Dr. Zi Chen (currently at Washington University in St. Louis and will start a tenure-track position at Dartmouth in 2015) is looking for prospective PhD students to start in 2015 (solid mechanics/biomechanics). Visiting or postdoctoral positions are also available for highly qualified candidates. A successful candidate will work on one or multiples of the following topics: mechanics of morphogenesis in plants/embryos, fast motion of plants (e.g., the Venus flytrap's rapid closure), mechanical self-assembly and instability of thin structures (e.g., DNA, plant tendrils, self-assembly of nanostructures, etc.), and bioinspired structures.|
The candidate should have a BS or MS degree in Mechanical Engineering, Engineering Mechanics, Physics, Biomedical Engineering, or any related field, with outstanding academic records, and preferably some research experiences in solid/bio-mechanics and good programming skills (C/C++, Fortran, Abaqus, Comsol, etc.). Full financial support will be provided with competitive stipends and benefits. Dr. Zi Chen strives to provide a stimulating, interdisciplinary environment with exciting research topics and excellent colleagues where the candidates can be trained to become outstanding independent researchers, with sufficient freedom to explore their own ideas while working on well-designed projects.
Outstanding candidates (prospective PhD students, visiting students, or postdocs) interested in this position shall contact Dr. Zi Chen ASAP (http://taberlab.seas.wustl.edu/index.php/zi-chen) at email@example.com, with the current CV and the contact information of at least two references. The positions remain open until filled.
Dr. Zi Chen is the first Society in Science – Branco Weiss Fellow from China and currently a Research Scientist in Department of Biomedical Engineering at Washington University in St. Louis. Dr. Chen received a bachelor’s and master’s degree in Materials Science and Engineering from Shanghai Jiaotong University, and a PhD in Mechanical and Aerospace Engineering from Princeton University under Dr. Mikko Haataja and David J. Srolovitz. He was also a visiting scholar in Dr. Clifford Brangwynne’s group at Princeton. His postdoctoral supervisor is Dr. Larry A. Taber at Washington University.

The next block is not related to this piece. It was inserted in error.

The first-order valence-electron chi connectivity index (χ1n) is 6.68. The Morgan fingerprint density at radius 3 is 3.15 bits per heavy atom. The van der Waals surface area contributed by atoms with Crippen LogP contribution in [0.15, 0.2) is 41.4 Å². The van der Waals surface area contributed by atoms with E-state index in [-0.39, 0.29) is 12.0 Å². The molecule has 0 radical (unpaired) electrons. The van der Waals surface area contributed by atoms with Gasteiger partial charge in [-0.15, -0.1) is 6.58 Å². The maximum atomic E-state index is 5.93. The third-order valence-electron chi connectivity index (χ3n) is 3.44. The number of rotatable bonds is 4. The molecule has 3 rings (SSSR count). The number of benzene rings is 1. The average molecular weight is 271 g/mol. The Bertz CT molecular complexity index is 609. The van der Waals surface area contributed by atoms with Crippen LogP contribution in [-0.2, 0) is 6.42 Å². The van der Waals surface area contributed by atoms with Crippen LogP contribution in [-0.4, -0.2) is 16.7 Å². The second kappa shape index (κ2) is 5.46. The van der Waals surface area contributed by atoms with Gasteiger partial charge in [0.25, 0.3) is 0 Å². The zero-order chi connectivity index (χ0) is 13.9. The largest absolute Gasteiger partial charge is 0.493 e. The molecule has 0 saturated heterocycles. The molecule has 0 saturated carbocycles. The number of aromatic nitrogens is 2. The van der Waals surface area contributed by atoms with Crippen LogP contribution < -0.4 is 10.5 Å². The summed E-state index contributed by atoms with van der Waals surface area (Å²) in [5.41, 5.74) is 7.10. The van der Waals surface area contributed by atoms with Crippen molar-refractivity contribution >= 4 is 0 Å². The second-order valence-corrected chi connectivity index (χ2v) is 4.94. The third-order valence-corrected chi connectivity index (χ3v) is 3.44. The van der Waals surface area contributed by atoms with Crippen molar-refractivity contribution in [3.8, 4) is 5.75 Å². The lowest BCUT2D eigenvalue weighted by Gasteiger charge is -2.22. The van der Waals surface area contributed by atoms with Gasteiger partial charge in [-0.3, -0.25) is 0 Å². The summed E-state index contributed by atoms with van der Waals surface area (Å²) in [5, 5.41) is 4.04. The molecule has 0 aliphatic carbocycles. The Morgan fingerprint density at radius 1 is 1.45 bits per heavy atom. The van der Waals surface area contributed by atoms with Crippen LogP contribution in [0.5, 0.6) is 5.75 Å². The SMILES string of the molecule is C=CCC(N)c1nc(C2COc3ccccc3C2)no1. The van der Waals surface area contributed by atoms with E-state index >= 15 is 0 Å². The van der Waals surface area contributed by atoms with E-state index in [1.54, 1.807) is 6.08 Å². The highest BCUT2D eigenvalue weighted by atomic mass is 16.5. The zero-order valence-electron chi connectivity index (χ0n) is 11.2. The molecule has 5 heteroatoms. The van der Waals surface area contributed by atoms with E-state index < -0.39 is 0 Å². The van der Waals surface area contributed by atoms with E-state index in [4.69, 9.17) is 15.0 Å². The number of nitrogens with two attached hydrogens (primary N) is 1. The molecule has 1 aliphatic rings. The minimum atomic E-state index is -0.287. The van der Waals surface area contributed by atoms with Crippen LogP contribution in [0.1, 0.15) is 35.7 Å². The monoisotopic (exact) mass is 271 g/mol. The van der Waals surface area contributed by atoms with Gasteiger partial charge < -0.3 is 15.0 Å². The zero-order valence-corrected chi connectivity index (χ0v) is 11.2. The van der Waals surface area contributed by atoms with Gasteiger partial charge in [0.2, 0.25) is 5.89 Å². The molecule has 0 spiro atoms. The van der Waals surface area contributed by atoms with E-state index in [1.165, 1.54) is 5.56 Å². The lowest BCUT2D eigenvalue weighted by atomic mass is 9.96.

Dr. Chen’s research interests cover such diverse topics as mechanical instabilities of materials, energy harvesting devices, stretchable electronics, biomimetic materials/devices, nanofabrication, mechanics of morphogenesis in biological systems, mechanical feedback mechanisms in biology, DNA mechanics, dislocation dynamics, and phase transitions. Dr. Chen has received a number of prestigious awards including Society in Science – Branco Weiss fellowship, Outstanding Paper Award at the ASME Global Congress on NanoEngineering for Medicine and Biology (NEMB), American Academy of Mechanics Founder's Award, MRS Graduate Student Award Silver Award, etc. He has published more than 20 papers in reputable journals such as Physical Review Letters, Nanoscale, Soft Matter, Applied Physics Letters, Europhysics Letters, Physical Review B, Journal of Mechanics and Physics of Solids, and Birth Defects Research Part C: Embryo Today. He is a also founding co-Editor-in-Chief of Journal of Postdoctoral Research, and an editorial board member of Journal of Applied Mechanical Engineering and Journal of Material Science & Engineering.
Dartmouth College is a private Ivy League research university located in Hanover, New Hampshire. The US News ranking is consistently in the top 10 category. The Princeton Review ranked Dartmouth third in its "Quality of Life" category, and sixth for having the "Happiest Students." CNN and Money magazine rated Hanover the sixth best place to live in America in 2011, and the second best in 2007. Hanover was ranked as the best college town in 2014 (http://www.movoto.com/blog/top-ten/best-college-towns/).